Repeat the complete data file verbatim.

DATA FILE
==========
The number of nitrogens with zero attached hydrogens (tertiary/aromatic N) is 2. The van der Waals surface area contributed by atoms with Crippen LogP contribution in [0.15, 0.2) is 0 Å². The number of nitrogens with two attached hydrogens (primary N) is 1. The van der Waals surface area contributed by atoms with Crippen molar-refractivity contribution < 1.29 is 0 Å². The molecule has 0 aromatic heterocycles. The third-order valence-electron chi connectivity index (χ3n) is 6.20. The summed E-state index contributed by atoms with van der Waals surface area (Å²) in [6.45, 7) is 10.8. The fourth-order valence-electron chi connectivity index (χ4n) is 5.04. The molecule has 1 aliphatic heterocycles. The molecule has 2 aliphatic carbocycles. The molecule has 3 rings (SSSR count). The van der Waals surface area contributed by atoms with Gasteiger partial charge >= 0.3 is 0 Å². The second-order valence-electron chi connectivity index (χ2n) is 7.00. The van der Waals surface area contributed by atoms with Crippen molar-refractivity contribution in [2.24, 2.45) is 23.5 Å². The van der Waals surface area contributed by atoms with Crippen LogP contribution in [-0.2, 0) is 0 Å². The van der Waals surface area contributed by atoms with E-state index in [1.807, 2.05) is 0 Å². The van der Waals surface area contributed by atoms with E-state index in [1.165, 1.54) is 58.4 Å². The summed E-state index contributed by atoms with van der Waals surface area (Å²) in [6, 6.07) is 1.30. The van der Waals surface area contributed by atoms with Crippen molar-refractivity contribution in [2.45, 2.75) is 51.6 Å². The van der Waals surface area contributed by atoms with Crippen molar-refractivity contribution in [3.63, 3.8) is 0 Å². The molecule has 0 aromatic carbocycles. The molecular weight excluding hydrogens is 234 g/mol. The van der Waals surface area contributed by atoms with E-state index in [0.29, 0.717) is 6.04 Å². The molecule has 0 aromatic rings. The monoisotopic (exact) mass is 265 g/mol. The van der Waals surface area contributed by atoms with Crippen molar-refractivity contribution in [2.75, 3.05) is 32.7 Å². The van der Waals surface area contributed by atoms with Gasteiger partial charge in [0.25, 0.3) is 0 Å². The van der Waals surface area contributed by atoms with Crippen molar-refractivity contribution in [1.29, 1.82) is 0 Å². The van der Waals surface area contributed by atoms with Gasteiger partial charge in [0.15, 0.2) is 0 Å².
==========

The number of nitrogens with zero attached hydrogens (tertiary/aromatic N) is 2. The van der Waals surface area contributed by atoms with Crippen LogP contribution in [0.15, 0.2) is 0 Å². The number of nitrogens with two attached hydrogens (primary N) is 1. The van der Waals surface area contributed by atoms with Crippen molar-refractivity contribution < 1.29 is 0 Å². The molecule has 0 aromatic heterocycles. The third-order valence-electron chi connectivity index (χ3n) is 6.20. The summed E-state index contributed by atoms with van der Waals surface area (Å²) in [6.45, 7) is 10.8. The fourth-order valence-electron chi connectivity index (χ4n) is 5.04. The molecule has 1 aliphatic heterocycles. The molecule has 2 aliphatic carbocycles. The molecule has 3 rings (SSSR count). The van der Waals surface area contributed by atoms with Gasteiger partial charge >= 0.3 is 0 Å². The second-order valence-electron chi connectivity index (χ2n) is 7.00. The van der Waals surface area contributed by atoms with Crippen molar-refractivity contribution in [2.24, 2.45) is 23.5 Å². The van der Waals surface area contributed by atoms with Crippen LogP contribution in [-0.2, 0) is 0 Å². The van der Waals surface area contributed by atoms with E-state index in [1.807, 2.05) is 0 Å². The van der Waals surface area contributed by atoms with E-state index in [1.165, 1.54) is 58.4 Å². The summed E-state index contributed by atoms with van der Waals surface area (Å²) in [6, 6.07) is 1.30. The van der Waals surface area contributed by atoms with Crippen molar-refractivity contribution in [2.45, 2.75) is 51.6 Å². The van der Waals surface area contributed by atoms with Crippen molar-refractivity contribution in [3.63, 3.8) is 0 Å². The molecule has 0 aromatic carbocycles. The molecular weight excluding hydrogens is 234 g/mol. The van der Waals surface area contributed by atoms with E-state index in [0.29, 0.717) is 6.04 Å². The molecule has 0 aromatic rings. The monoisotopic (exact) mass is 265 g/mol. The van der Waals surface area contributed by atoms with Crippen molar-refractivity contribution in [2.75, 3.05) is 32.7 Å². The van der Waals surface area contributed by atoms with Gasteiger partial charge in [0.25, 0.3) is 0 Å². The van der Waals surface area contributed by atoms with Crippen molar-refractivity contribution in [1.29, 1.82) is 0 Å². The van der Waals surface area contributed by atoms with Gasteiger partial charge in [0.15, 0.2) is 0 Å².